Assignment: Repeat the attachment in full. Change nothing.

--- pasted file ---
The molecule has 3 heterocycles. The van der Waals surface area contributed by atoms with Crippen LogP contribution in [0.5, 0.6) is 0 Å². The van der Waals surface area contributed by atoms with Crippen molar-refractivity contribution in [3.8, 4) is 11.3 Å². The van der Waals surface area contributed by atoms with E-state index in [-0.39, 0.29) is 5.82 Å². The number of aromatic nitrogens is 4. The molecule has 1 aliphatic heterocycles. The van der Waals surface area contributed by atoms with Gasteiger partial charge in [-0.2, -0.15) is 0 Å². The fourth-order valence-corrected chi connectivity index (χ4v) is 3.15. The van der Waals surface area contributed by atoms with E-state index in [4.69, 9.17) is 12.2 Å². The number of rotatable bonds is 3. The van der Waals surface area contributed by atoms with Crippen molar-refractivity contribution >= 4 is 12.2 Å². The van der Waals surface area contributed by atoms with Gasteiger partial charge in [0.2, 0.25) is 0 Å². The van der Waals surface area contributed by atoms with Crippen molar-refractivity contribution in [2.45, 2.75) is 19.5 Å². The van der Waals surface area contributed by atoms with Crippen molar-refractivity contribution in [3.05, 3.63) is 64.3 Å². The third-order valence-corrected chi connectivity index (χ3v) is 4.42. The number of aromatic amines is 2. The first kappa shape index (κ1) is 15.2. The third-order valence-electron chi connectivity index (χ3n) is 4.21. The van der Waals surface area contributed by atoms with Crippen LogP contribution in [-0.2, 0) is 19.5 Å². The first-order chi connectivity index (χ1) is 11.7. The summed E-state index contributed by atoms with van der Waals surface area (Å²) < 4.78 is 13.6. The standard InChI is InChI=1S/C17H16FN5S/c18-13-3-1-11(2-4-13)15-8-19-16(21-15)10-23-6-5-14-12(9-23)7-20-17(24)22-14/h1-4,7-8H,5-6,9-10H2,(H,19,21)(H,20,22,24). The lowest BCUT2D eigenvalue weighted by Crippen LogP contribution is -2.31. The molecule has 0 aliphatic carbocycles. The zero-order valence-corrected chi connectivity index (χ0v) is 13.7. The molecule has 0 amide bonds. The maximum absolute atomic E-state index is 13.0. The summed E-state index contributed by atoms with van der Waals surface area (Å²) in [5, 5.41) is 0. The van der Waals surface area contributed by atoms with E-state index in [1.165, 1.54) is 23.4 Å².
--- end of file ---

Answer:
The molecule has 3 heterocycles. The van der Waals surface area contributed by atoms with Crippen LogP contribution in [0.5, 0.6) is 0 Å². The van der Waals surface area contributed by atoms with Crippen molar-refractivity contribution in [3.8, 4) is 11.3 Å². The van der Waals surface area contributed by atoms with E-state index in [-0.39, 0.29) is 5.82 Å². The number of aromatic nitrogens is 4. The molecule has 1 aliphatic heterocycles. The van der Waals surface area contributed by atoms with Gasteiger partial charge in [-0.2, -0.15) is 0 Å². The fourth-order valence-corrected chi connectivity index (χ4v) is 3.15. The van der Waals surface area contributed by atoms with E-state index in [4.69, 9.17) is 12.2 Å². The number of rotatable bonds is 3. The van der Waals surface area contributed by atoms with Crippen molar-refractivity contribution >= 4 is 12.2 Å². The van der Waals surface area contributed by atoms with Gasteiger partial charge in [0.2, 0.25) is 0 Å². The van der Waals surface area contributed by atoms with Crippen molar-refractivity contribution in [2.45, 2.75) is 19.5 Å². The van der Waals surface area contributed by atoms with Crippen molar-refractivity contribution in [3.05, 3.63) is 64.3 Å². The third-order valence-corrected chi connectivity index (χ3v) is 4.42. The number of aromatic amines is 2. The first kappa shape index (κ1) is 15.2. The third-order valence-electron chi connectivity index (χ3n) is 4.21. The van der Waals surface area contributed by atoms with Crippen LogP contribution in [-0.2, 0) is 19.5 Å². The first-order chi connectivity index (χ1) is 11.7. The summed E-state index contributed by atoms with van der Waals surface area (Å²) < 4.78 is 13.6. The standard InChI is InChI=1S/C17H16FN5S/c18-13-3-1-11(2-4-13)15-8-19-16(21-15)10-23-6-5-14-12(9-23)7-20-17(24)22-14/h1-4,7-8H,5-6,9-10H2,(H,19,21)(H,20,22,24). The lowest BCUT2D eigenvalue weighted by Crippen LogP contribution is -2.31. The molecule has 0 aliphatic carbocycles. The zero-order valence-corrected chi connectivity index (χ0v) is 13.7. The molecule has 0 amide bonds. The maximum absolute atomic E-state index is 13.0. The summed E-state index contributed by atoms with van der Waals surface area (Å²) in [5, 5.41) is 0. The van der Waals surface area contributed by atoms with E-state index in [1.165, 1.54) is 23.4 Å².